The federal minister responsible for women says it is "ridiculous" that identifying as a feminist should be a prerequisite for her job.
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The Paid Parental Leave scheme will provide benefits commensurate with individual women's pay, Prime Minister Tony Abbott tells the International Women's Day Breakfast on Friday.
Speaking ahead of International Women's Day on Saturday, Minister Assisting the Prime Minister for Women, Michaelia Cash, explained that while she believed in gender equality she would not necessarily call herself a feminist.
"I have never been someone who labels herself," she told Fairfax Media. "In terms of feminism, I've never been someone who really associates with that movement. That movement was a set of ideologies from many, many decades ago now."
Senator Cash said that while feminism had done "wonderful things for women", for herself in 2014, "it's all about being part of a government that implements policies that will take women further down the journey of economic empowerment".
Senator Cash was also asked if she was a feminist during an appearance at the National Press Club earlier this week, where she replied: "All I know is I believe in women. That's it. And I believe in men."
On Thursday, the West Australian senator's non-committal answer provoked a backlash on social media as well as strong criticism on website Mamamia and from Greens senator Larissa Waters, who described her "horror" at Senator Cash's response.
When asked to expand on her views, Senator Cash told Fairfax Media her policies – such as funding for the prevention of violence against women and measures to improve flexible working arrangements for parents – were more important than the terminology.
"Merely because you are a feminist does not mean you will implement policies that empower women," she said. "Labelling myself as a feminist, if that is a prerequisite now for being a Minister for Women, that's ridiculous."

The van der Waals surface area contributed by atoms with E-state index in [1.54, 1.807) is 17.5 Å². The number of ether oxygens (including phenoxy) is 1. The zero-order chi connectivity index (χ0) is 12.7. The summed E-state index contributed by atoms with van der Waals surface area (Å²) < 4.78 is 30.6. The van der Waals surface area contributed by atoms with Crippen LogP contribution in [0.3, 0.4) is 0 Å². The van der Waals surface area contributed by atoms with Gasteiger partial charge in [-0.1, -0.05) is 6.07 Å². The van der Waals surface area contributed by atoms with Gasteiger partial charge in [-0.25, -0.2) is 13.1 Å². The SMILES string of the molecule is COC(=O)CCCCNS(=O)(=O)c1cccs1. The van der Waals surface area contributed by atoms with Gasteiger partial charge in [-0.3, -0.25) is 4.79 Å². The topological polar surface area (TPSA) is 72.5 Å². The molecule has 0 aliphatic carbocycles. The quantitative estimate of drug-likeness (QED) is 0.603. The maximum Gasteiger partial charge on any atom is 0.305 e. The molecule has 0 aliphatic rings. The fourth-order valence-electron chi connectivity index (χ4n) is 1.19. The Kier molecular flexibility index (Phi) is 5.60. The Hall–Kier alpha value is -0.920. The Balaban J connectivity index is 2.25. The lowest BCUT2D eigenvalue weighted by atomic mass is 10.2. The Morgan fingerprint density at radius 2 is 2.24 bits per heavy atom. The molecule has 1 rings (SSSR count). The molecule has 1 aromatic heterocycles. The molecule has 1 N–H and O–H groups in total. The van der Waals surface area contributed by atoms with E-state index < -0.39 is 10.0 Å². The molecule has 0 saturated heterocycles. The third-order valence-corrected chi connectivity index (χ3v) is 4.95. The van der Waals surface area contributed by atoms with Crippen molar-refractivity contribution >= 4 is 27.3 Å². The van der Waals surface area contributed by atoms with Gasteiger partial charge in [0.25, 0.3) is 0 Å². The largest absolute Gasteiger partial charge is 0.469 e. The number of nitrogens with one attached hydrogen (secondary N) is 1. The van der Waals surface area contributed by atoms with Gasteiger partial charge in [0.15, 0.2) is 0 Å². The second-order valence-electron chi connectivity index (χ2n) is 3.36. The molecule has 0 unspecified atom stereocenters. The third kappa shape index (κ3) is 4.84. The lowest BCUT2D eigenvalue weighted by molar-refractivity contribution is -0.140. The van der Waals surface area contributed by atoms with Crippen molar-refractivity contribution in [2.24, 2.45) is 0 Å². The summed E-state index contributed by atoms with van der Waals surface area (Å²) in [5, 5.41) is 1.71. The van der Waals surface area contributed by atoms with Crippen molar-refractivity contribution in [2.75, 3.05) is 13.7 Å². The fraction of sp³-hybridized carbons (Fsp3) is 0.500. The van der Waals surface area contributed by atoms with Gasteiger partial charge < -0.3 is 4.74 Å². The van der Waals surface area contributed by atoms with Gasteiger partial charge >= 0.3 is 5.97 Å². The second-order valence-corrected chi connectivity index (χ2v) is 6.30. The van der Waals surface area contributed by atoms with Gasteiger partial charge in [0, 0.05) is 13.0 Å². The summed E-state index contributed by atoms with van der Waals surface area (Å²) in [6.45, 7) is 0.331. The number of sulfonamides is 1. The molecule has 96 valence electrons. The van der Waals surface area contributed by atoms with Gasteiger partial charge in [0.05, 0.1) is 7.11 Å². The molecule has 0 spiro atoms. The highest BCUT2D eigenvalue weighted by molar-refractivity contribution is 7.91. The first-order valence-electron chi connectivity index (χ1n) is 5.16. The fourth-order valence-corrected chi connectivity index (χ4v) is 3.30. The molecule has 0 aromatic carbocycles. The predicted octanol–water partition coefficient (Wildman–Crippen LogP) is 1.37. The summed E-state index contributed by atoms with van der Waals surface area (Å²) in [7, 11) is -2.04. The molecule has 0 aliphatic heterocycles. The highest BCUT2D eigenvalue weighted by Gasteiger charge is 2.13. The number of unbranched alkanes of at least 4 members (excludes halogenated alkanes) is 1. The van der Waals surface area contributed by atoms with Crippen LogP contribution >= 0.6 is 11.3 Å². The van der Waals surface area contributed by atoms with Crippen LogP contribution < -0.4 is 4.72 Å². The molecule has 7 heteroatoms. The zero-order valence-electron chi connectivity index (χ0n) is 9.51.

Wong: "it's an expression of ideals"
Labor frontbencher and feminist Penny Wong suggested that Senator Cash had got her "nomenclature" wrong.
"I think [feminist] is more than a label, it's an expression of your ideals," Senator Wong told Fairfax Media on Friday afternoon.
"Feminism is about equality. It is a belief that we advocate for women’s rights on the grounds of equality of the sexes. I think many women and men would be very disappointed that the person in the government who is supposed to be advocating for women, doesn't wish to assert those ideals."
The former finance minister said that Senator Cash's argument that feminism was a "set of ideologies from many, many decades ago" assumes "that the work of feminism has been completed".
"If Minister Cash genuinely believes in gender equality and is willing to advocate for it, perhaps she’s just got her nomenclature wrong."
Cash and Abbott work as a team
This week, during a Women's Day event, Prime Minister Tony Abbott referred to himself as a "feminist" when he talked of the impact his three daughters had had on his attitudes towards gender equality.
Senator Cash said that even though her official title was "Minister Assisting the Prime Minister", Mr Abbott had made it "very clear" that she should "act as the Minister for Women".
"Obviously I take to him policy ideas that I have. And he is always prepared to share with me his thoughts in relation to women's policy," she said. "The Prime Minister and I very much work as a team."
When asked if she thought Australia's next female Prime Minister was in the current parliament, Senator Cash declined to give an exact answer.
"If I say that, then there will be like 'so there's a leadership coup on!'" she said.
But she added that there were "competent" women who were up to the job. She also singled out fellow West Australian Liberal, Julie Bishop, noting she has "a bit of a passion" for the Foreign Affairs Minister.
"That woman, a) does not sleep, b) she is competent, she is stylish, she is articulate. She is over every brief she has. She is highly respected," Senator Cash said of the only woman in the Abbott cabinet.
"Does she have the ability to discharge the role of Prime Minister? Absolutely."
Senator Cash also said Liberal women MPs did ''occasionally'' get together for a drink, but it did not mean there was a girl's club in the party.
On Saturday, Senator Cash will fly to New York with Australian Ambassador for Women and Girls Natasha Stott Despoja for a meeting of the UN Commission on the Status of Women.